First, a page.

BC Ferries - a Case Study in Blended Maritime Assessment - Part 1
This article presents a case study of assessment practices employed by British Columbia Ferry Services Inc. (BC Ferries) - one of the largest ferry systems in the world. BC Ferries has, arguably, one of the most advanced and successful maritime training and assessment programs in existence.
Assessment in the maritime industry is a huge subject. One could write about it for months and still only touch some of the major topics. Even so, I conclude this series on assessment (for now - no doubt I will revisit it again soon) with a case study of British Columbia Ferry Services Inc. (BC Ferries) - one of the largest ferry systems in the world. BC Ferries has, arguably, one of the most advanced and successful maritime training and assessment programs in existence. By examining their assessment practices, and the practices of others, we can raise the level of knowledge and discussion on maritime assessment to the benefit of all.
This first article in the case study presentation will introduce the BC Ferries assessment process and describe how BC Ferries combines assessment techniques in order to provide objective, standardized and comprehensive assessment. The articles which follow will continue the case study by discussing:
- how BC Ferries trains it assessors,
- how it uses assessment at two key points in the training process,
- how and why it separates summative assessment from training,
- how it supports the assessors with comprehensive assessment instructions and materials,
- how it encourages the development and exchange of best practice assessment through the use of a trainer/assessor community,
- and how it uses assessment metrics and feedback to inform continuous improvement.
In order to be notified of these upcoming articles (and all upcoming articles from this maritime training blog), please click here.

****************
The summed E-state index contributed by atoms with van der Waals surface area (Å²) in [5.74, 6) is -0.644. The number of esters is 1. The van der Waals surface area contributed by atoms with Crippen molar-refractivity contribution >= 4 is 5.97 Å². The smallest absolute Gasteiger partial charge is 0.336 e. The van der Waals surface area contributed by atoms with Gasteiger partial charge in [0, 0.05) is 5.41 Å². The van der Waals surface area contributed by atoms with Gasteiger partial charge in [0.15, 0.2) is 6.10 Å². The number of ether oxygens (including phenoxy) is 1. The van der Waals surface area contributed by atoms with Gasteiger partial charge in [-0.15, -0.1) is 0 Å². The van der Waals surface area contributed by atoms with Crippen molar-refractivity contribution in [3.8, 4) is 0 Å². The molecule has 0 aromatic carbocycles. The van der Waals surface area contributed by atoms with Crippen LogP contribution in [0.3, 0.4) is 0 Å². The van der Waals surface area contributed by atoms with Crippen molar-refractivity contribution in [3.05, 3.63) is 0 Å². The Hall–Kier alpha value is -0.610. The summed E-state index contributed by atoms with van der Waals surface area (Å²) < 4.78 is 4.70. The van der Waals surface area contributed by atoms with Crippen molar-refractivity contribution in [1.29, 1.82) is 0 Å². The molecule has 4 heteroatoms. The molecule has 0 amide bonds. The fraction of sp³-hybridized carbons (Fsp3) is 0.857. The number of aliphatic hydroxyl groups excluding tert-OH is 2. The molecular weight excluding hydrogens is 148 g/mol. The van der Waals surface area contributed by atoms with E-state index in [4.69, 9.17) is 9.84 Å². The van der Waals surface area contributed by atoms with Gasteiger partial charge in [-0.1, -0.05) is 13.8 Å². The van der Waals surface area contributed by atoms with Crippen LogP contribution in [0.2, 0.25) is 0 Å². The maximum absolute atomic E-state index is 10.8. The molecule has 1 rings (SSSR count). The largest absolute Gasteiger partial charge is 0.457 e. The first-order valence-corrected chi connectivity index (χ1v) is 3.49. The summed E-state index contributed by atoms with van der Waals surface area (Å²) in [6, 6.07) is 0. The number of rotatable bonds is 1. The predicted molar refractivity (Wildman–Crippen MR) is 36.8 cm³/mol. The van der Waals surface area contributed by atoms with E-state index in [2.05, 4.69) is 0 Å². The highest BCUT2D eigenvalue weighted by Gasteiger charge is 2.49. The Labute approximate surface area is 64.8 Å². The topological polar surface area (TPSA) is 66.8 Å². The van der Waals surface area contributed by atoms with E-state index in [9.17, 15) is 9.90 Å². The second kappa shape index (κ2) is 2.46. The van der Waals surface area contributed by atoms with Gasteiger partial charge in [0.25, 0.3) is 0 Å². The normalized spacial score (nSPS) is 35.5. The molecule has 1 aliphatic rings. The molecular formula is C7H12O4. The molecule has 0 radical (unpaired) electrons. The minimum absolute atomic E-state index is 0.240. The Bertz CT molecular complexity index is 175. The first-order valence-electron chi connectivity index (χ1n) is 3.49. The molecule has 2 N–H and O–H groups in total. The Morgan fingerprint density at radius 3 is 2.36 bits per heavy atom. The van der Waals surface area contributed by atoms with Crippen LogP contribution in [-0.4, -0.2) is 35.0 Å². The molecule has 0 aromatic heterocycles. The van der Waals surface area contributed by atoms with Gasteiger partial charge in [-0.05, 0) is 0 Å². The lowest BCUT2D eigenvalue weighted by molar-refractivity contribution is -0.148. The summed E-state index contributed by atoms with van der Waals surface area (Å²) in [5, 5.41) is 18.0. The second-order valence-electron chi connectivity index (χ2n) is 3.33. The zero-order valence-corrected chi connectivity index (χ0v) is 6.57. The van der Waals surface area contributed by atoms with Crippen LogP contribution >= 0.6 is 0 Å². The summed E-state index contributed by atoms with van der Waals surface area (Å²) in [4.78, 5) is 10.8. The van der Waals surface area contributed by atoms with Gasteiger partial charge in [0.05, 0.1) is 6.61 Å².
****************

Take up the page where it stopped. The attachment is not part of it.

BC Ferries owns 36 vessels operating over 25 routes. Every year approximately 21 million passengers and 8 million vehicles are transported safely through the efforts of 4,000 marine personnel. Every year new and existing employees must be trained on knowledge and skills pertaining to BC Ferries job routines, vessels, routes and terminals.
Until a few years ago, BC Ferries employed training and assessment techniques which are quite common in the maritime industry. New employees, or those advancing to higher positions, were trained primarily through a process of job shadowing. The prospective employee would spend anywhere from a few days to two or more weeks following one or more existing employees engaged in the performance of their duties.
Following job shadowing, the prospective employee was then assessed by a “clearer”. The clearance process was guided by a high-level checklist of competencies. The clearer, using the checklist as a guide, would ask the candidate to confirm or demonstrate that they possessed the various competencies or knowledge listed on the checklist.
A clearer who is an expert mariner and conscientious assessor will ensure that only qualified candidates (in their opinion) are cleared for duty. However, the success of the process is highly dependent on the aptitude and performance of the clearer. It is up to the clearer to interpret the checklist to decide what constitutes sufficient knowledge or adequate performance of a skill. This interpretation will vary from clearer to clearer, and be subject to competing influences such as operational constraints, time availability and personal biases. Overall, this type of assessment process can be highly variable, difficult to control, and may be impossible to measure.
In order to bring more rigor and standardization to training and assessment, BC Ferries created what they call the “SEA Program”. SEA, here, stands for “Standardized Education and Assessment”. The SEA program is a comprehensive blended (eLearning and face-to-face training) program for both training and assessment. The program moves away from job shadowing toward a multi-phase approach including eLearning, face-to-face training with dedicated trainers, and a multi-part assessment process. This program has been discussed to some extent in a previous article. I will cover various aspects of it again in more depth in future articles, but for this post I will concentrate on the assessment aspects of SEA.